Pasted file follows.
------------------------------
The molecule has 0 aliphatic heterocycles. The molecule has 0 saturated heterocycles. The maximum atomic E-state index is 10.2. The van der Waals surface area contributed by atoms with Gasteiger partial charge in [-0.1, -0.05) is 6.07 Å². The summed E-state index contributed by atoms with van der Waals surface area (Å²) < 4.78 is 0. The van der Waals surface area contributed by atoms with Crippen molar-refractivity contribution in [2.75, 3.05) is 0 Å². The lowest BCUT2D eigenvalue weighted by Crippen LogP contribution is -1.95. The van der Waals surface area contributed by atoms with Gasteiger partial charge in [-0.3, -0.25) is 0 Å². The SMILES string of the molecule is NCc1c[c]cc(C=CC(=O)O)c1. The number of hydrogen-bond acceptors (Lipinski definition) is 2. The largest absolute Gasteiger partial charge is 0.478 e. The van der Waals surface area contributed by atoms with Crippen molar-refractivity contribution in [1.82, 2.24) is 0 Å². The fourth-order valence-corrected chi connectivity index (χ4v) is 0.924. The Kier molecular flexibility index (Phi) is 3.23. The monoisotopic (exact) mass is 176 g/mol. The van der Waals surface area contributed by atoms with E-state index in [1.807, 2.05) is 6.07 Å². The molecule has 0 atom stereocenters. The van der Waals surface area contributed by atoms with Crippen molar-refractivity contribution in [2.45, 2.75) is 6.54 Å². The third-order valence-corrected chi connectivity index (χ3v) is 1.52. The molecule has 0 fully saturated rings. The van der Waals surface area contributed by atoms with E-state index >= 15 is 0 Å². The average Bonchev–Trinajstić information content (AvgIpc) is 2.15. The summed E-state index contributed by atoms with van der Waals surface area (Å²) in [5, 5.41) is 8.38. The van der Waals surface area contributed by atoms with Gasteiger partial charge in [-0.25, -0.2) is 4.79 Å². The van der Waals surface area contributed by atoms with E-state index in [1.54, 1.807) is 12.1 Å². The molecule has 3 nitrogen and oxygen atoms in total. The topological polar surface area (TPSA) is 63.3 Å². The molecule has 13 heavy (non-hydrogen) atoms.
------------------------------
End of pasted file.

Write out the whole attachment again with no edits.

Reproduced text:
The molecule has 0 aliphatic heterocycles. The molecule has 0 saturated heterocycles. The maximum atomic E-state index is 10.2. The van der Waals surface area contributed by atoms with Gasteiger partial charge in [-0.1, -0.05) is 6.07 Å². The summed E-state index contributed by atoms with van der Waals surface area (Å²) < 4.78 is 0. The van der Waals surface area contributed by atoms with Crippen molar-refractivity contribution in [2.75, 3.05) is 0 Å². The lowest BCUT2D eigenvalue weighted by Crippen LogP contribution is -1.95. The van der Waals surface area contributed by atoms with Gasteiger partial charge in [-0.3, -0.25) is 0 Å². The SMILES string of the molecule is NCc1c[c]cc(C=CC(=O)O)c1. The number of hydrogen-bond acceptors (Lipinski definition) is 2. The largest absolute Gasteiger partial charge is 0.478 e. The van der Waals surface area contributed by atoms with Crippen molar-refractivity contribution in [1.82, 2.24) is 0 Å². The fourth-order valence-corrected chi connectivity index (χ4v) is 0.924. The Kier molecular flexibility index (Phi) is 3.23. The monoisotopic (exact) mass is 176 g/mol. The van der Waals surface area contributed by atoms with E-state index in [1.807, 2.05) is 6.07 Å². The molecule has 0 atom stereocenters. The van der Waals surface area contributed by atoms with Crippen molar-refractivity contribution in [2.45, 2.75) is 6.54 Å². The third-order valence-corrected chi connectivity index (χ3v) is 1.52. The molecule has 0 fully saturated rings. The van der Waals surface area contributed by atoms with E-state index >= 15 is 0 Å². The average Bonchev–Trinajstić information content (AvgIpc) is 2.15. The summed E-state index contributed by atoms with van der Waals surface area (Å²) in [5, 5.41) is 8.38. The van der Waals surface area contributed by atoms with Gasteiger partial charge in [-0.25, -0.2) is 4.79 Å². The van der Waals surface area contributed by atoms with E-state index in [1.54, 1.807) is 12.1 Å². The molecule has 3 nitrogen and oxygen atoms in total. The topological polar surface area (TPSA) is 63.3 Å². The molecule has 13 heavy (non-hydrogen) atoms.